ANDY THOMSON IS a psychiatrist at the University of Virginia. He has a scruffy gray beard and steep cheekbones. When Thomson talks, he tends to close his eyes, as if he needs to concentrate on what he's saying. But mostly what he does is listen: For the last 32 years, Thomson has been tending to his private practice in Charlottesville. "I tend to get the real hard cases," Thomson told me recently. "A lot of the people I see have already tried multiple treatments. They arrive without much hope." On one of the days I spent with Thomson earlier this winter, he checked his phone constantly for e-mail updates. A patient of his on "welfare watch" who was required to check in with him regularly had not done so, and Thomson was worried. "I've never gotten used to treating patients in mental pain," he said. "Maybe it's because every story is unique. You see one case of iron-deficiency anemia, you've seen them all. But the people who walk into my office are all hurting for a different reason."

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Thursday, February 25, 2010

eMedicine - Medical Reference

eMedicine is the most authoritative and accessible point of care medical reference available to physicians and other health care professionals on the Internet. The evidence-based content, updated regularly by more than 8,000 attributed physician or health care provider authors and editors, provides the latest practice guidelines in 38 clinical areas. The eMedicine Clinical Knowledge Base contains articles on over 6,500 diseases and medical topics, and is richly illustrated with some 28,000 multimedia files.
New eMedicine articles undergo several levels of physician peer review plus an additional review by a PharmD prior to publication. Sources for subsequent revisions of articles include the author, a physician or PharmD member of the editorial board, user-driven feedback, and systematically reviewed medical literature.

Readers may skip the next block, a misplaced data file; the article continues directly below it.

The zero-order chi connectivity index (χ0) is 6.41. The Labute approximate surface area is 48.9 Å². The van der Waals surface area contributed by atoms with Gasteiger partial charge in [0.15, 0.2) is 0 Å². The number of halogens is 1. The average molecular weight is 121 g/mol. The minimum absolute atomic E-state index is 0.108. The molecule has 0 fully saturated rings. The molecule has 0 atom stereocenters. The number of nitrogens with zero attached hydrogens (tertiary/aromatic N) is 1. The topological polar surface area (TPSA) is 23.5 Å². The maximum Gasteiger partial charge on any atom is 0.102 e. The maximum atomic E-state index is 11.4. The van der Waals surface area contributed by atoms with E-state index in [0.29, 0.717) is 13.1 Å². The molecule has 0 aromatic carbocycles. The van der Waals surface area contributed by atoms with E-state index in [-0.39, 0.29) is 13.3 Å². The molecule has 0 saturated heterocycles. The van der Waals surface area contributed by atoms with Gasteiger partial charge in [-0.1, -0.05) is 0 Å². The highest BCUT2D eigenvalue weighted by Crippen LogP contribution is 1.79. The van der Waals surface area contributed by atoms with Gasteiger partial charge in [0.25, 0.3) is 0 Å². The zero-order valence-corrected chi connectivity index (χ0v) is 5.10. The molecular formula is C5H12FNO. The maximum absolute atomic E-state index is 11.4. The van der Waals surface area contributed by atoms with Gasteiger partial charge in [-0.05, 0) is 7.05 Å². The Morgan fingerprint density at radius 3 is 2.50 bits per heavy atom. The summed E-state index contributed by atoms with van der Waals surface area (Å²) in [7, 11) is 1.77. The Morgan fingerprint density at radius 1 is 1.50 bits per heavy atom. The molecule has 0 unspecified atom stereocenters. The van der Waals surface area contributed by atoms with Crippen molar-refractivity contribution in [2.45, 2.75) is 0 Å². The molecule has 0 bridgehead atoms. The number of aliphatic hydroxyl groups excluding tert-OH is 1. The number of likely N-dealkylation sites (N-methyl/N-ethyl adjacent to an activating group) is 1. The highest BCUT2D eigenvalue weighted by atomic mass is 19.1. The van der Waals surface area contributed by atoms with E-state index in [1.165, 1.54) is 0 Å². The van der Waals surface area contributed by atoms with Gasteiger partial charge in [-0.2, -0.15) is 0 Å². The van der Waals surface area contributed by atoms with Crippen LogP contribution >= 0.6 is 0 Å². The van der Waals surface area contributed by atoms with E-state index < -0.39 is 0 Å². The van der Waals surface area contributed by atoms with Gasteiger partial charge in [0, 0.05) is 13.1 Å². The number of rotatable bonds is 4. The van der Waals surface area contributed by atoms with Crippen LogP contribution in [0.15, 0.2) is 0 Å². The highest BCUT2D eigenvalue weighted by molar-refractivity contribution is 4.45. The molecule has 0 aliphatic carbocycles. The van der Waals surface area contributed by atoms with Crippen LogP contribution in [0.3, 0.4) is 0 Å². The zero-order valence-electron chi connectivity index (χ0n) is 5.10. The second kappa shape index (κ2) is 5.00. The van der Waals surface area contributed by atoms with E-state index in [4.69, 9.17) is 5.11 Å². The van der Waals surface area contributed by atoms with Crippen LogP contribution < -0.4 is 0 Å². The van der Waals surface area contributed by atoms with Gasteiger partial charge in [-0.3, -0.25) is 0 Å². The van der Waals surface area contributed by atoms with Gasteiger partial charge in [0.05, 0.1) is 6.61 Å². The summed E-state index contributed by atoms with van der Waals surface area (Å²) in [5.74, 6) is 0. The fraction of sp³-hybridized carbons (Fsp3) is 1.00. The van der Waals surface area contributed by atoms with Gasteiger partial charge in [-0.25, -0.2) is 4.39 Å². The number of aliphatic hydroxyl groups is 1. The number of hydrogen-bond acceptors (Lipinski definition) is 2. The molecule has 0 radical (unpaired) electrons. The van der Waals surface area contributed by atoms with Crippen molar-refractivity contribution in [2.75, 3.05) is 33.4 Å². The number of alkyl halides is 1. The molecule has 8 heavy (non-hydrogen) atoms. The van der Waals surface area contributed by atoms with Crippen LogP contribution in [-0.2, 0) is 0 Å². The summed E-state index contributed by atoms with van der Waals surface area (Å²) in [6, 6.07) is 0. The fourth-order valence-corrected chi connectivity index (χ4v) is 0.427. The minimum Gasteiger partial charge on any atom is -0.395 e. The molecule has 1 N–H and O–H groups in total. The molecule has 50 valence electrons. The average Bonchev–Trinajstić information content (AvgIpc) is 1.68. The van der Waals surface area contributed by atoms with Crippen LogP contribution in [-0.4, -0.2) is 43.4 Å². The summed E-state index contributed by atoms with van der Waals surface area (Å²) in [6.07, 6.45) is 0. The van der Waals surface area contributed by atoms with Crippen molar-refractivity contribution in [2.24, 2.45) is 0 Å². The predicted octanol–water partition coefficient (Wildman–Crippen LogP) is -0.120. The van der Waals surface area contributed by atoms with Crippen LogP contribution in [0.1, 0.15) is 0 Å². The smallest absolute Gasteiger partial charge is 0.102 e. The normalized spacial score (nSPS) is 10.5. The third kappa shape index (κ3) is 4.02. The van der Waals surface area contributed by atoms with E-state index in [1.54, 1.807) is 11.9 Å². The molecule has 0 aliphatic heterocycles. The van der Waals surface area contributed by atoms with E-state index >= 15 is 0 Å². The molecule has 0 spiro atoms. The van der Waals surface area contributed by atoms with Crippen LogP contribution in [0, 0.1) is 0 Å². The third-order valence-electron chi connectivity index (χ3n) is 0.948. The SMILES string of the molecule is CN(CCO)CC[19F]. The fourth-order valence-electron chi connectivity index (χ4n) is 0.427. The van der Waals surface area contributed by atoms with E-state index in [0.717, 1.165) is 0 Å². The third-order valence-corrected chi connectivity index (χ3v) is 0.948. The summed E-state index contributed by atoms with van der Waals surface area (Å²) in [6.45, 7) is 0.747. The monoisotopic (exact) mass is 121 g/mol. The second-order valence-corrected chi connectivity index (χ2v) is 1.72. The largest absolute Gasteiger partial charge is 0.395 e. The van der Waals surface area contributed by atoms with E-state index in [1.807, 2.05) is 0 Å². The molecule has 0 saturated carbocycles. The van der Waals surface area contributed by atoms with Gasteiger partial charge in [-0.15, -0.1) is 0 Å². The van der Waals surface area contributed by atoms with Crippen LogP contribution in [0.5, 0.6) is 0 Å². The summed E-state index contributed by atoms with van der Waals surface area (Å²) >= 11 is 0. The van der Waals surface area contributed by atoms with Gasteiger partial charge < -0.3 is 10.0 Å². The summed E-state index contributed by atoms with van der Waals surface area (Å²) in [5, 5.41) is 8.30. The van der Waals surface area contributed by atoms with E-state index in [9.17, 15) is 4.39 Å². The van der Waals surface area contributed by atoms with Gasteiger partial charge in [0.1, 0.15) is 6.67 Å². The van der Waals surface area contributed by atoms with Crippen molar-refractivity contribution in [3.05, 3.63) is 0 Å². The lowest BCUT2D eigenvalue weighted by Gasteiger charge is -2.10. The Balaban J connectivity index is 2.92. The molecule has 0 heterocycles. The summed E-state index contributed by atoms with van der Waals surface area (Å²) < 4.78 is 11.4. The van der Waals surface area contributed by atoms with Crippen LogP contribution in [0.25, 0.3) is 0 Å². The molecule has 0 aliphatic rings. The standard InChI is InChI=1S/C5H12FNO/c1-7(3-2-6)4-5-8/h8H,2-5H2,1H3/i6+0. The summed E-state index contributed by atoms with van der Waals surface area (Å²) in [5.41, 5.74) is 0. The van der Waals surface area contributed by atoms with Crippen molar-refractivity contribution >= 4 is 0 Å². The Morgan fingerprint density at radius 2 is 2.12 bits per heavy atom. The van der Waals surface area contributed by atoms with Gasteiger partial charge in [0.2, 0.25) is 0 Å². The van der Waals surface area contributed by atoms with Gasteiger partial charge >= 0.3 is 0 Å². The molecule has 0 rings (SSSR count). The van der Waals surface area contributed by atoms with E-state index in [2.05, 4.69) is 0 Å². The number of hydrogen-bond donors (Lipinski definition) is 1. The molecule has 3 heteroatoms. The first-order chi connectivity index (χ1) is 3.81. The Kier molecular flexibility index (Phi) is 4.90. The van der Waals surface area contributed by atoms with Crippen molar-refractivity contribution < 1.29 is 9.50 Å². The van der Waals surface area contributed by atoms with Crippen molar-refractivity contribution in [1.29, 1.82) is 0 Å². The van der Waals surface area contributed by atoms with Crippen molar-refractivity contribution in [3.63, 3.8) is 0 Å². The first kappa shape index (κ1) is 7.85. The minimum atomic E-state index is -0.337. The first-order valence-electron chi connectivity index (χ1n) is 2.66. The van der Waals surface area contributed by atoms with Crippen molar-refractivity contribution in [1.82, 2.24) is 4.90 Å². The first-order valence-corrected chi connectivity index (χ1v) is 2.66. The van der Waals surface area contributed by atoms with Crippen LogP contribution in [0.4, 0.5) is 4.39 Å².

YouTube - Keith Olbermann Special Comment on His Father and Death Panels

"Last Friday night my father asked me to kill him ... to the politicians who go into Blair House for the summit ... Leave your egos at the door. I want, I demand, that you give everybody in this country a chance at the care my father has gotten. And I demand, that you enact this most generous and most kind aspect of the reform proposed: the right to bill the damned insurance company for the conversation about what to do when the time comes, the Life Panel." Keith Olbermann

In Search of the Best Medicine for Depression - University of Pennsylvania

New research explores why different patients respond better to different treatments.

Scientific meta-analysis may not be a typical way to make headlines. But psychology doctoral student Jay Fournier found himself a media magnet last month following the publication of a paper in theJournal of the American Medical Association (JAMA) that examined antidepressant-drug treatment data from studies conducted in each of the last three decades. Fournier and his coauthors, including his mentor, Samuel H. Preston Term Chair in the Social Sciences Robert DeRubeis, reported that for people with mild to moderate depression, medication failed to outperform placebos. The story received wide coverage, nationally and internationally, including a debate about interpretation and methodology that played out in the science pages of the New York Times.

While the JAMA paper received a surprising amount of attention, what is perhaps more remarkable is how little research has been done to date on the effectiveness of antidepressants for people with mild to moderate depression. Thousands of studies have demonstrated that antidepressants work well in treating patients with severe depression. But evidence from clinical trials involving people with less severe forms of depression was, according to Fournier, hard to come by. By including this subset in his analysis, Fournier and his coauthors have provided evidence that not all depression is the same, and that medication may not always be the best treatment.